Glass artist Cheryl Sattler has been called everything from “artsy-craftsy” to “mentally ambidextrous.” She appreciates the intricacies of making glass into art but is always seeking new and thrilling challenges.
While mounting her portion of a two-person art exhibition with watercolorist Penny G. Anderson at the Artport Gallery, Sattler’s attentions are simultaneously devoted to glass and studying for her law degree. Currently, she’s enrolled in law school in hopes of bolstering her ability to make a difference in her career working on federal education for districts and schools.
“I’m willing to kick down any barrier I have to,” says Sattler. “I think the things that are worth doing, generally, are hard. I value that because I get restless and I don’t like to repeat myself.”
Few mediums other than glass best live up to the reputation of difficulty, and according to Sattler, that’s what keeps her interested. Inherently linked with the aesthetics of color, value, shape, and form, she enjoys figuring out how to work with huge machines like the kiln, and the challenge of not only imagining what to create but how to go about making it.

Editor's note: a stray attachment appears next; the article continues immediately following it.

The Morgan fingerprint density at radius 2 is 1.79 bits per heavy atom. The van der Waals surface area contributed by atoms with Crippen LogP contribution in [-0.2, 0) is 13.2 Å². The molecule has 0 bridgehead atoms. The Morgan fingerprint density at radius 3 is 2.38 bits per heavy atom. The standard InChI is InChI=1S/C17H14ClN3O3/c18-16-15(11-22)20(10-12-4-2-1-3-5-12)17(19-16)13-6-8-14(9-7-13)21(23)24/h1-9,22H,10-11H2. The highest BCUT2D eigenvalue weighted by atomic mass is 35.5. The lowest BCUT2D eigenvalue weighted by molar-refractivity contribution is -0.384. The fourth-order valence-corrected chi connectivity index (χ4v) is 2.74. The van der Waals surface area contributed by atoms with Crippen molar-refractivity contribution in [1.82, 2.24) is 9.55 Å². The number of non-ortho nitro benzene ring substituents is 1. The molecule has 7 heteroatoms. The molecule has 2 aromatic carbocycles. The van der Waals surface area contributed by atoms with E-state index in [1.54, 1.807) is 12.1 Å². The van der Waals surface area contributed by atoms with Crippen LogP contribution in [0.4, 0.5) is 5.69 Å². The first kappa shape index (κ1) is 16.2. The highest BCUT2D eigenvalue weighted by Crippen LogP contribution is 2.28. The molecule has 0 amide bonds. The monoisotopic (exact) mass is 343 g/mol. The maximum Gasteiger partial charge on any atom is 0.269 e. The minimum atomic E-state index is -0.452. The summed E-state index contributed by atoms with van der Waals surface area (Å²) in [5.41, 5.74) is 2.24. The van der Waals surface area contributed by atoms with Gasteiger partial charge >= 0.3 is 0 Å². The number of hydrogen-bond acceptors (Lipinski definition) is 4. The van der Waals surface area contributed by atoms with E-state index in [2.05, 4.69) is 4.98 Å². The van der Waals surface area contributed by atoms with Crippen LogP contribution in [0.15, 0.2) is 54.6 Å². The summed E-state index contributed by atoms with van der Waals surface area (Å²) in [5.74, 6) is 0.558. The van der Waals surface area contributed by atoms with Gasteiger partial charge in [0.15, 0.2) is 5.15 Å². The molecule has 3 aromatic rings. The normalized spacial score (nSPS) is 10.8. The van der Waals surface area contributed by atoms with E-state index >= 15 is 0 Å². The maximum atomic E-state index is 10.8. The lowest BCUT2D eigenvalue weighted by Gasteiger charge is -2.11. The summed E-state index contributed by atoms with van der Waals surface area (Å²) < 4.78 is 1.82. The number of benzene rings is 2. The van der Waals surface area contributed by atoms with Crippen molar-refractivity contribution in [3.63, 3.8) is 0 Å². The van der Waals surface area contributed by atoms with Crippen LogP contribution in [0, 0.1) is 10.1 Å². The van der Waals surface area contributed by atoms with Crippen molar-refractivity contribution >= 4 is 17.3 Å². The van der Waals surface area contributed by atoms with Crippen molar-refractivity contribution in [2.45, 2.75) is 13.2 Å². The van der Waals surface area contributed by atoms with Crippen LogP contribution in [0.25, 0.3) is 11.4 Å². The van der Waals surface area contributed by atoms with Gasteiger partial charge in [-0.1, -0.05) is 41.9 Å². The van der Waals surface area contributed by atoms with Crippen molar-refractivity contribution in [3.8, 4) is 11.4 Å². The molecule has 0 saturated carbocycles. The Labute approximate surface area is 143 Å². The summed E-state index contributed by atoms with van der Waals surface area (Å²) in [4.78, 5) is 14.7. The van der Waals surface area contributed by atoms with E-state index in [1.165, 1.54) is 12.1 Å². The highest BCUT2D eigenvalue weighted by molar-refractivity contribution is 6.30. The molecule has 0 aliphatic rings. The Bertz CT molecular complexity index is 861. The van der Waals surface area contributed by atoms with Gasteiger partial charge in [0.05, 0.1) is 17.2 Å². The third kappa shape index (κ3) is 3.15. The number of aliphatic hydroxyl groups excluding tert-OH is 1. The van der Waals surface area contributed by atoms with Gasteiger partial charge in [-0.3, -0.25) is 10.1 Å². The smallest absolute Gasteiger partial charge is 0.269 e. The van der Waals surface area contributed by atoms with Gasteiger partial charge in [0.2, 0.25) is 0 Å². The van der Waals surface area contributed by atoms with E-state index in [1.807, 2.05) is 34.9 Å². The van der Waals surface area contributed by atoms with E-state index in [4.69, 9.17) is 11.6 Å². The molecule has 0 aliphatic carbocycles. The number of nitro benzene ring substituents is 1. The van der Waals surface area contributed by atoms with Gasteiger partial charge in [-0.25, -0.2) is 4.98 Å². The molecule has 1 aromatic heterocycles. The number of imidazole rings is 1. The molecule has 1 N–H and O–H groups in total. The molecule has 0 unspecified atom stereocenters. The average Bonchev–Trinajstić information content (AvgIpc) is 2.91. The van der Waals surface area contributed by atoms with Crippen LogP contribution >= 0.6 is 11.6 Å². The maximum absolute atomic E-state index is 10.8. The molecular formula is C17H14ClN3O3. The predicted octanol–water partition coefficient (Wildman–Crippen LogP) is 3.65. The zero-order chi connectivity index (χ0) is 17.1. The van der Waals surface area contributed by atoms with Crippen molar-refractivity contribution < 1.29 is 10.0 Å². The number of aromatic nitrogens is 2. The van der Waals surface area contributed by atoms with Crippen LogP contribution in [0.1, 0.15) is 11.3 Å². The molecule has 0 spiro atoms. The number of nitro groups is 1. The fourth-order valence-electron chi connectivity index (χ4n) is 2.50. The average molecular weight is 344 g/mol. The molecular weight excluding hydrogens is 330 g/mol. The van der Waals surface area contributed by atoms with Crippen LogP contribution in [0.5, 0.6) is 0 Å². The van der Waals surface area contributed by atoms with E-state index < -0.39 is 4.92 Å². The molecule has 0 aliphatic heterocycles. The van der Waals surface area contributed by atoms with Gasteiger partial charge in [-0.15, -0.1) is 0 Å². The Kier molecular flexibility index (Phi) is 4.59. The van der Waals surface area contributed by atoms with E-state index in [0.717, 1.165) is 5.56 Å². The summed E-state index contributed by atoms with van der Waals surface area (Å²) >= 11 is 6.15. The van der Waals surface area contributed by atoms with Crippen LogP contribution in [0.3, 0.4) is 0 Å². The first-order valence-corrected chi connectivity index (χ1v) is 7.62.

She’s sheared a nerve in her finger and been burnt many times, but continuously returns to the kiln for processes that can take any number of days, weeks, or months. She jokes that while it’s not like an “easy bake oven,” diligence and patience are key in being a successful glass artist.
“I always tell people blood burns off in the kiln,” Sattler says with a smile. “And so do sweat and tears because there’s a lot of those, too.”
From a young age, Sattler always enjoyed experimenting with everything from liquid embroidery to making beaded clothing for dolls with the encouragement of her mother and inspiration from her grandmother, a quilter.
She majored in communications at Florida State University with an interest in journalism, until classes in typography and graphic design pointed her toward an art minor. She continued down a crafts-driven path, painting her own
clothes and learning to weave baskets until a brush with poison ivy after gathering wild grapevine turned her sights toward something new.
For her birthday in 1999, Sattler decided to gift herself a new adventure in the arts: glass. She started small with a bead-making workshop and was delighted by the little fish she spun into existence on a long, metal mandrel. She was excit-ed to bring the beads home to show her husband but instead learned a valuable lesson about the cooling process when her fish lost their fins and lips during the car ride home.
“I knew two things after that class—that I would never again make something that small and that I would always work in glass,” says Sattler. “I also learned that it will be done when it’s done and that it takes the time that it takes.”
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